University of Wisconsin-La Crosse CASSH Magazine -- Capstone -- Fall 2021

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National Government; Campaigns and Elections, Politics and the Media; Legislative Process; American Presidency; research methods for political science and public administration majors; first-year seminar on the topics of persuasion, influence and power.

Anthony Chergosky Political Science & Public Administration Started at UWL: 2018, assistant professor of political science and public administration Courses: American government and politics, including POL 101: American

Background: Ph.D. in political science from the University of North Carolina at Chapel Hill. My graduate work focused on American political institutions, and I conducted research on Congress, the media, elections, and the scholarship of teaching and learning. Most importantly, I was able to gain teaching experience at UNC and discovered how much I valued the opportunity to work with students. During my graduate

Courses: I teach private musical theater voice lessons, singer/actor courses and music direct the musical theater productions.

Kathryn (Kat) Skemp Theatre Arts Started at UWL: 2011, associate lecturer of theatre arts

Background: Prior to UWL, I performed opera and musical theater around the U.S. and taught voice at St. Vincent’s University and Point Park University in Pittsburgh. UWL has also afforded me opportunities to continue some professional operatic performance work. Favorite part of teaching: I have the unique opportunity to work with students individually from the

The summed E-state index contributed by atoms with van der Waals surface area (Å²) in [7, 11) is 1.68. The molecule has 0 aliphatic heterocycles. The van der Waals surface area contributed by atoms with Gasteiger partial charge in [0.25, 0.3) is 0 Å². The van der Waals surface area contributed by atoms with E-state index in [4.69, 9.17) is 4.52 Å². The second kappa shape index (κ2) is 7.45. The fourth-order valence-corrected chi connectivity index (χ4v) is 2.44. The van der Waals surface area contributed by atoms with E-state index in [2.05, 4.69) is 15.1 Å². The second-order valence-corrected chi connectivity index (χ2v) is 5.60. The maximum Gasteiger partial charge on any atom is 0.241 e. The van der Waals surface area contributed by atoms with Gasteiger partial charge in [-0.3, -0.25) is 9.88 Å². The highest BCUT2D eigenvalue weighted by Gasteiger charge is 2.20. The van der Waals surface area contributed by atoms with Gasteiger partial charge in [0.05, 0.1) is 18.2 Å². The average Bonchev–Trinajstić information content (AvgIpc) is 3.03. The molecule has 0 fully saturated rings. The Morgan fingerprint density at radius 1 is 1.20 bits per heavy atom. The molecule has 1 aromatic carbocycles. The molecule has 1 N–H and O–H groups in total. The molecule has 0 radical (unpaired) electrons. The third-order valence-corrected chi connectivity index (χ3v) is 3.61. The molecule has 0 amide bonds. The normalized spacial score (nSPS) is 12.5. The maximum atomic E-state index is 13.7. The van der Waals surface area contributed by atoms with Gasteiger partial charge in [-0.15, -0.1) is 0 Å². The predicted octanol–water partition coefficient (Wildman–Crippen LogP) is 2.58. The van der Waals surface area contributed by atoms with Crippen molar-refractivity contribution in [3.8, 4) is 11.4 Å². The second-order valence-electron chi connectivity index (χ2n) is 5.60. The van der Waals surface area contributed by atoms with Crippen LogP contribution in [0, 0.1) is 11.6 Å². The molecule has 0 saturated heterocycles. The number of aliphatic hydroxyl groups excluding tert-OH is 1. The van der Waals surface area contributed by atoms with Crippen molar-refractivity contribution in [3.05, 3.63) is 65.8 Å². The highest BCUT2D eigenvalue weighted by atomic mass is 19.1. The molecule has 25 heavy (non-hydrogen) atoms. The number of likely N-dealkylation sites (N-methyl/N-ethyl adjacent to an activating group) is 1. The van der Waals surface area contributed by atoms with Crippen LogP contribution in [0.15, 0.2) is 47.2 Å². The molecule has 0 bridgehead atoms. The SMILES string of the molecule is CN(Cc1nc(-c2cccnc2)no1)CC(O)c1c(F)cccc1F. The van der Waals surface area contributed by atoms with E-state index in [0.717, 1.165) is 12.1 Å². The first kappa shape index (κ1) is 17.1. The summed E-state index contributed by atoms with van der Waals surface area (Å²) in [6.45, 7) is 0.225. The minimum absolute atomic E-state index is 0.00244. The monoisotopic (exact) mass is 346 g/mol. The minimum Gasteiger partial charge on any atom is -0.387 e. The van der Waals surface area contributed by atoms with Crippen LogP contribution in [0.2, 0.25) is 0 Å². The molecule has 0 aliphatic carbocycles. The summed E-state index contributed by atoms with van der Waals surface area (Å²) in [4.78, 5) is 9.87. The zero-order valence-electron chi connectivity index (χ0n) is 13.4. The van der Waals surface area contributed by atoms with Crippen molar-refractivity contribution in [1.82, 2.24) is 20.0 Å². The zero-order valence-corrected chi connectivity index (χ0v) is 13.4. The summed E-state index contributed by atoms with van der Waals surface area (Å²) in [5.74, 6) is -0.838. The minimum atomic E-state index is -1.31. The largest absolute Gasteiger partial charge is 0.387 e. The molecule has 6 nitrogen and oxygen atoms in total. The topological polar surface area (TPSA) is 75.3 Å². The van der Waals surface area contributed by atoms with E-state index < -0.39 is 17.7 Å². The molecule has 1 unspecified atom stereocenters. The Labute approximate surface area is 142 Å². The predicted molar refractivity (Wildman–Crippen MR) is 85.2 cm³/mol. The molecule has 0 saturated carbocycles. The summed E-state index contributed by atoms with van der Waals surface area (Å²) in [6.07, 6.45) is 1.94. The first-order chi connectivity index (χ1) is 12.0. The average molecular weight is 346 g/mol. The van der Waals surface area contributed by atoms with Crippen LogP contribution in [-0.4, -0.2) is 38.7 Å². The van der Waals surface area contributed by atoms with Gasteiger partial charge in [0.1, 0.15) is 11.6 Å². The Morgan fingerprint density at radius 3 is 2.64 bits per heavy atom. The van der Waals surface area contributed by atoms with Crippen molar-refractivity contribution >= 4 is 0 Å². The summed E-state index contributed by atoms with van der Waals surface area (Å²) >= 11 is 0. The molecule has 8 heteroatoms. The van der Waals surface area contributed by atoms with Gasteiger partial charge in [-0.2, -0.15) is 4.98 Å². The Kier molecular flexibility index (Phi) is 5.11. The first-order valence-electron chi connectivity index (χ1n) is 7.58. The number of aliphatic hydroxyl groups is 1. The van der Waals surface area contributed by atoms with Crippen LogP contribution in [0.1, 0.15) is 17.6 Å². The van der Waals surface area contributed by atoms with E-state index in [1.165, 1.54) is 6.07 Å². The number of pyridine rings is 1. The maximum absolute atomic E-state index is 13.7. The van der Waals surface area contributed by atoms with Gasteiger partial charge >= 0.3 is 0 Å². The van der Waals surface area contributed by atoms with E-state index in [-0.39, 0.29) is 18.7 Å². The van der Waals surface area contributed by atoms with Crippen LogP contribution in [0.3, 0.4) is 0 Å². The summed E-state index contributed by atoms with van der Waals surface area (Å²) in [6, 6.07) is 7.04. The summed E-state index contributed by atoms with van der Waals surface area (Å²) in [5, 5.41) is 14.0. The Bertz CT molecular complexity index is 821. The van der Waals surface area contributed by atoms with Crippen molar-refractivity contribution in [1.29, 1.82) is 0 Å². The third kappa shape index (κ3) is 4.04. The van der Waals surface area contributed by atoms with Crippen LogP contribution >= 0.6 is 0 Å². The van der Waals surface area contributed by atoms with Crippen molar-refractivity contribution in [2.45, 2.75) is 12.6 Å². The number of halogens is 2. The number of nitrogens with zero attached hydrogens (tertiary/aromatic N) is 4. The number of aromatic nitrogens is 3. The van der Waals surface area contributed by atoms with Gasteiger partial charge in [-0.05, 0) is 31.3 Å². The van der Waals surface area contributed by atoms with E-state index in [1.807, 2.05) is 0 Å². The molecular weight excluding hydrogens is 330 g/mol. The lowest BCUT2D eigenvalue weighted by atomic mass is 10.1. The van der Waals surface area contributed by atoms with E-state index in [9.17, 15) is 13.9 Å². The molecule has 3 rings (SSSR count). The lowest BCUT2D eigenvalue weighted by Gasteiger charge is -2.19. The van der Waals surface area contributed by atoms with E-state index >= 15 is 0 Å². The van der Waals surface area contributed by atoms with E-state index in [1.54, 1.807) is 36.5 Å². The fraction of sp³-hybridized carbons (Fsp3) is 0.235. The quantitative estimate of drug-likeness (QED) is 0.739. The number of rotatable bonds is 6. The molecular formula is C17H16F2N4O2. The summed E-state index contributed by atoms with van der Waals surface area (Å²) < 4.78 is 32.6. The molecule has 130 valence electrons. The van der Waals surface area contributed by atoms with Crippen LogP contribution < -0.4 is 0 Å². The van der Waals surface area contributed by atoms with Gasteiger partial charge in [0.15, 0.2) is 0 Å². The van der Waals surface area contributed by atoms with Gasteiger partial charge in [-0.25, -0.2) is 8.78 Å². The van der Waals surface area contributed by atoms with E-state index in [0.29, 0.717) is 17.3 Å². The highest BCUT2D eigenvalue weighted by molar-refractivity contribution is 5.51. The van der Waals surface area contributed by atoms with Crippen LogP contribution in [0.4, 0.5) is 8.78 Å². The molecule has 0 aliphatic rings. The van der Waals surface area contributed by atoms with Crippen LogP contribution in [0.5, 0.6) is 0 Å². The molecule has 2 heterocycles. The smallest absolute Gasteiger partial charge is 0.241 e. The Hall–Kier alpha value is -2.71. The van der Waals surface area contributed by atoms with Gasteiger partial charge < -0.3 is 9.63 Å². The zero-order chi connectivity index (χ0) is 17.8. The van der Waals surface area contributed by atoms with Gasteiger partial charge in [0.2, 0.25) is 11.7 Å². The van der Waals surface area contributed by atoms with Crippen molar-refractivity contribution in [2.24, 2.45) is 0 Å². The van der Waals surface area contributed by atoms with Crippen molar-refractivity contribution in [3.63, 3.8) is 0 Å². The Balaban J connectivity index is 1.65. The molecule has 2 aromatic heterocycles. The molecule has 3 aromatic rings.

studies at UNC, I developed a love for teaching as well as a curiosity for how to promote student learning. Favorite part of teaching: I love the fact that each day is different, and each class is different. When I teach my introductory-level American government courses, I get to focus on developing students’ interest in politics and their passion for democracy. When I teach upper-level courses, I enjoy showing students how political scientists think and guiding students as they develop new ways of thinking. Perhaps best of all, I get to directly witness the bright future for American democracy.

time they are freshmen until they are seniors. I enjoy watching these students grow into confident adults and realize their potential. It is a joy to be able to help them find their voices and challenge them to go a little bit further than they thought was possible. Breakthroughs in the studio are so exciting, and developing a skill like singing requires patience and hard work — lessons that students can carry over into other areas of their education and personal lives.